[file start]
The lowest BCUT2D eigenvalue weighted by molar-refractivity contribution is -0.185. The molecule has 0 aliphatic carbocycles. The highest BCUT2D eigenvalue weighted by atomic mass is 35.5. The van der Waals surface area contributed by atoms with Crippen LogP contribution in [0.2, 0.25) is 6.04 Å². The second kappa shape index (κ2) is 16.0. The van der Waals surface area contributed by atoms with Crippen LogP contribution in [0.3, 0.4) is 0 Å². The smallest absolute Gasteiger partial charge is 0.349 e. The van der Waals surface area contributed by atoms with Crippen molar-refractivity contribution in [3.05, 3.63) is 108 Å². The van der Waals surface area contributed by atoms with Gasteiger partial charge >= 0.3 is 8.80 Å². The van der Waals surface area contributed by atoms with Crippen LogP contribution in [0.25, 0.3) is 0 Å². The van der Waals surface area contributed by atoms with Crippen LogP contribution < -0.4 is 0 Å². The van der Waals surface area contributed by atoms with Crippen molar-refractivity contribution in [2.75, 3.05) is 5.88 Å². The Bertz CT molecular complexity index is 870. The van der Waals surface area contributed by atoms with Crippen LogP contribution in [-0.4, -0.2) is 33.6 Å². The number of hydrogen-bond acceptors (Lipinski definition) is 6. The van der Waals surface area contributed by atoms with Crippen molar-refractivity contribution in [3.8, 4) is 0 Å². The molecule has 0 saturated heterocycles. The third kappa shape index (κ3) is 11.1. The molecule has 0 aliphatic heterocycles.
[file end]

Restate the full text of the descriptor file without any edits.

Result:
The lowest BCUT2D eigenvalue weighted by molar-refractivity contribution is -0.185. The molecule has 0 aliphatic carbocycles. The highest BCUT2D eigenvalue weighted by atomic mass is 35.5. The van der Waals surface area contributed by atoms with Crippen LogP contribution in [0.2, 0.25) is 6.04 Å². The second kappa shape index (κ2) is 16.0. The van der Waals surface area contributed by atoms with Crippen LogP contribution in [0.3, 0.4) is 0 Å². The smallest absolute Gasteiger partial charge is 0.349 e. The van der Waals surface area contributed by atoms with Crippen molar-refractivity contribution in [3.05, 3.63) is 108 Å². The van der Waals surface area contributed by atoms with Gasteiger partial charge >= 0.3 is 8.80 Å². The van der Waals surface area contributed by atoms with Crippen LogP contribution in [0.25, 0.3) is 0 Å². The van der Waals surface area contributed by atoms with Crippen LogP contribution < -0.4 is 0 Å². The van der Waals surface area contributed by atoms with Crippen molar-refractivity contribution in [2.75, 3.05) is 5.88 Å². The Bertz CT molecular complexity index is 870. The van der Waals surface area contributed by atoms with Crippen LogP contribution in [-0.4, -0.2) is 33.6 Å². The number of hydrogen-bond acceptors (Lipinski definition) is 6. The van der Waals surface area contributed by atoms with Crippen molar-refractivity contribution in [3.8, 4) is 0 Å². The molecule has 0 saturated heterocycles. The third kappa shape index (κ3) is 11.1. The molecule has 0 aliphatic heterocycles.